Egypt: 5 Years After the Revolution
by Isha Lele and Gigi Protasiewicz
On January 25th, 2011, Tahrir Square in Cairo, Egypt, flooded with millions of protestors and demonstrators that demanded the government for their freedom and dignity back in means of social justice. The protesters called for the president of 30 years, Hosni Mubarak, to step down from office for reasons including high economic instability and rampant police corruption. During the three weeks of mass protest until Mubarak finally stepped down on February 11th, the regime’s police force met the civilians with tear gas and water cannons. With rising anger of the citizens and new international pressures, Mubarak finally stepped down and handed power to the Supreme Council of Armed Forces. In the absence of the old president and encouraged by the fact that charges were being pushed against him for the killing of innocent protesters, many hopeful citizens and activists saw the potential for a more peaceful and stable nation.
Today, more than 5 years since the end of the revolution, some Egyptians fear that their country has come full circle, back to a place of despotic rule and instability. After fully denouncing Mubarak and driving him out of office, Egyptians selected Mohammed Morsi of the Muslim Brotherhood party as their first elected president after long waited, fair elections. The policies of him and his party, though, soon drew criticism as seeking to impose religious rule and eliminate political competition; again, protesters began to fill the streets. The Muslim Brotherhood party was even declared a terrorist organization by countries such as Russia, Saudi Arabia, and the United Arab Emirates as result of the rule, making citizens of Egypt even more outraged. In the wake of this turbulence, the military stepped in, overthrowing Morsi and seizing power for former general Abdel Fattah al-Sisi, the youngest member of the Supreme Council of Armed Forces.
The power grab of new leader al-Sisi proved quite violent, resulting in the deaths of hundreds of Morsi’s supporters and the imprisonment of thousands of protesters and journalists. As the new government established itself, it chose to pursue repressive policies, more self-aware of the potential for revolution than Mubarak’s government ever could have been. For example, Sisi’s government has outlawed the Muslim Brotherhood, the party of Morsi, and routinely imprisons and tries journalists for investigating its actions. Moreover, police forces, who have given themselves the authority to arrest people without charges, often badly mistreat detainees whom they have thrown in prison. Promoting further dissatisfaction among Egyptians is the country’s persistently stagnant economy, one of the reasons for which they originally launched protests against Mubarak’s rule.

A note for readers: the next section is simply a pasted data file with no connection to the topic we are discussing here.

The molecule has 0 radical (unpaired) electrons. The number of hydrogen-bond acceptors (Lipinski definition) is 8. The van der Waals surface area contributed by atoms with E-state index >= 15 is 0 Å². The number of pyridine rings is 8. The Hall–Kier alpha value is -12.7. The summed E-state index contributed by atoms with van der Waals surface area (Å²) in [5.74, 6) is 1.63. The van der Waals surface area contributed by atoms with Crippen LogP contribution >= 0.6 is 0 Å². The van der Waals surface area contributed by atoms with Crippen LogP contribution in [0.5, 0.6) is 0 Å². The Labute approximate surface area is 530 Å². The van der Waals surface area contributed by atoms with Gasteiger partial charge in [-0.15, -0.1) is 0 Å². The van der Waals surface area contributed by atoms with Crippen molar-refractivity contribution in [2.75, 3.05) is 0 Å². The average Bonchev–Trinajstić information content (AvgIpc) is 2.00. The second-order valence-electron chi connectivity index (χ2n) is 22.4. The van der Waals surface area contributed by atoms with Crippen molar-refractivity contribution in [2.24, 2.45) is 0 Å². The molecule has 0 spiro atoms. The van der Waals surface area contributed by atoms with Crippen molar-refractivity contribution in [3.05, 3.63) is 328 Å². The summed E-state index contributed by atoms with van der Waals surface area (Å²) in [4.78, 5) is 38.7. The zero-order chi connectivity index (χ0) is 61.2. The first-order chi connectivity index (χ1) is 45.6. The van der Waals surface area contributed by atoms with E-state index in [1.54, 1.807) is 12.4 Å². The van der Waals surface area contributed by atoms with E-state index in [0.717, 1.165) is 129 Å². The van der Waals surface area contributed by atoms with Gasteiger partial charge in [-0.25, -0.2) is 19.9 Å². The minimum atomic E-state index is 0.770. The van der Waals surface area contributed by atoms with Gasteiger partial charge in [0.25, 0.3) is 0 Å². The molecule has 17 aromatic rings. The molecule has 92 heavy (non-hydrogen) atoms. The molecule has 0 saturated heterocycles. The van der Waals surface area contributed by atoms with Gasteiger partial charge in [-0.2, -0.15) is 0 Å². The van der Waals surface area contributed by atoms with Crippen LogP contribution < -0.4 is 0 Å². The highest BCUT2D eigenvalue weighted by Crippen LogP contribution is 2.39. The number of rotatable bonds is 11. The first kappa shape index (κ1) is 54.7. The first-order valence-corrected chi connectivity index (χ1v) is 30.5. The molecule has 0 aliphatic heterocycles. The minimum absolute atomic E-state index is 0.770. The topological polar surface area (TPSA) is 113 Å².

Currently, unemployment is at 12%, compared to 9% before Mubarak’s ouster. Additionally, tourism revenues have fallen dramatically, down about 35% in 2015 compared to 2010 before the revolution. In light of such troubling aspects of the new regime, it is evident that the root causes of the 2011 revolution have not been addressed. In fact, clearly some of these problems have been exacerbated in the past five years. In considering the similarities of Egypt’s two recent repressive governments, it might be easy to lose faith in the power of the revolution, and wonder if the country will ever come to achieve its own goals. However, it is plain to see that authoritarian regimes cannot be truly stable; in the modern era, their policies only fuel anger and protest, sparking a cycle of censorship that reaches its inevitable end with tremendous violence and conflict. Despite tensions both within the country and bordering neighbors, Egypt has been able to best stick to their new unitary, semi-presidential republic and try to persevere to reach their greatest potential as a nation.